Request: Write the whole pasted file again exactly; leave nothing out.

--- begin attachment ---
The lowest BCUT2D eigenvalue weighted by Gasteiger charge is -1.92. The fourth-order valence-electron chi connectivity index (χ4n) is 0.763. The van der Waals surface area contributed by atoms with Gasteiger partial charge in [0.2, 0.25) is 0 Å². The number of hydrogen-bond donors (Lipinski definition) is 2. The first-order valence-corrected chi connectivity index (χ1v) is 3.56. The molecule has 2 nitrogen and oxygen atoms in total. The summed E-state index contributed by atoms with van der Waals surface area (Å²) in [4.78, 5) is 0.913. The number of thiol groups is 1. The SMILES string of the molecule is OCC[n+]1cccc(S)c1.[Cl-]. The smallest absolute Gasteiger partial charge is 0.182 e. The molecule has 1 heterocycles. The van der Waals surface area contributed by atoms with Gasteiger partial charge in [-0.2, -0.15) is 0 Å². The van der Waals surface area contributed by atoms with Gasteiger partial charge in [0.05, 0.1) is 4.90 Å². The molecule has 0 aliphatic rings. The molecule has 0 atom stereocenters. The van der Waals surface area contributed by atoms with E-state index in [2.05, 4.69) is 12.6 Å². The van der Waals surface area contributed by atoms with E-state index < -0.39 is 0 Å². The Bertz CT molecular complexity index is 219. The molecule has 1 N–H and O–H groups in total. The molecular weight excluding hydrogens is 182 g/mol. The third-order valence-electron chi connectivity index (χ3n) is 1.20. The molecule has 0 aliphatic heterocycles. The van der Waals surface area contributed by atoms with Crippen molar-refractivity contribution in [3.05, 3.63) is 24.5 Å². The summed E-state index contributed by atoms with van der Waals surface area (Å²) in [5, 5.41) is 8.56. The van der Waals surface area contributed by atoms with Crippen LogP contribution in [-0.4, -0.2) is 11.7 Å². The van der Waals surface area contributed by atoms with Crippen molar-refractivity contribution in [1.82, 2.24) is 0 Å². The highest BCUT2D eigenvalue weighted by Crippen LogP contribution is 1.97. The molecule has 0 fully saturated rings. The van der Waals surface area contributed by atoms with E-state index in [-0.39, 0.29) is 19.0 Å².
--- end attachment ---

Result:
The lowest BCUT2D eigenvalue weighted by Gasteiger charge is -1.92. The fourth-order valence-electron chi connectivity index (χ4n) is 0.763. The van der Waals surface area contributed by atoms with Gasteiger partial charge in [0.2, 0.25) is 0 Å². The number of hydrogen-bond donors (Lipinski definition) is 2. The first-order valence-corrected chi connectivity index (χ1v) is 3.56. The molecule has 2 nitrogen and oxygen atoms in total. The summed E-state index contributed by atoms with van der Waals surface area (Å²) in [4.78, 5) is 0.913. The number of thiol groups is 1. The SMILES string of the molecule is OCC[n+]1cccc(S)c1.[Cl-]. The smallest absolute Gasteiger partial charge is 0.182 e. The molecule has 1 heterocycles. The van der Waals surface area contributed by atoms with Gasteiger partial charge in [-0.2, -0.15) is 0 Å². The van der Waals surface area contributed by atoms with Gasteiger partial charge in [0.05, 0.1) is 4.90 Å². The molecule has 0 aliphatic rings. The molecule has 0 atom stereocenters. The van der Waals surface area contributed by atoms with E-state index in [2.05, 4.69) is 12.6 Å². The van der Waals surface area contributed by atoms with E-state index < -0.39 is 0 Å². The Bertz CT molecular complexity index is 219. The molecule has 1 N–H and O–H groups in total. The molecular weight excluding hydrogens is 182 g/mol. The third-order valence-electron chi connectivity index (χ3n) is 1.20. The molecule has 0 aliphatic heterocycles. The van der Waals surface area contributed by atoms with Crippen molar-refractivity contribution in [3.05, 3.63) is 24.5 Å². The summed E-state index contributed by atoms with van der Waals surface area (Å²) in [5, 5.41) is 8.56. The van der Waals surface area contributed by atoms with Crippen LogP contribution in [-0.4, -0.2) is 11.7 Å². The van der Waals surface area contributed by atoms with Crippen molar-refractivity contribution in [1.82, 2.24) is 0 Å². The highest BCUT2D eigenvalue weighted by Crippen LogP contribution is 1.97. The molecule has 0 fully saturated rings. The van der Waals surface area contributed by atoms with E-state index in [-0.39, 0.29) is 19.0 Å².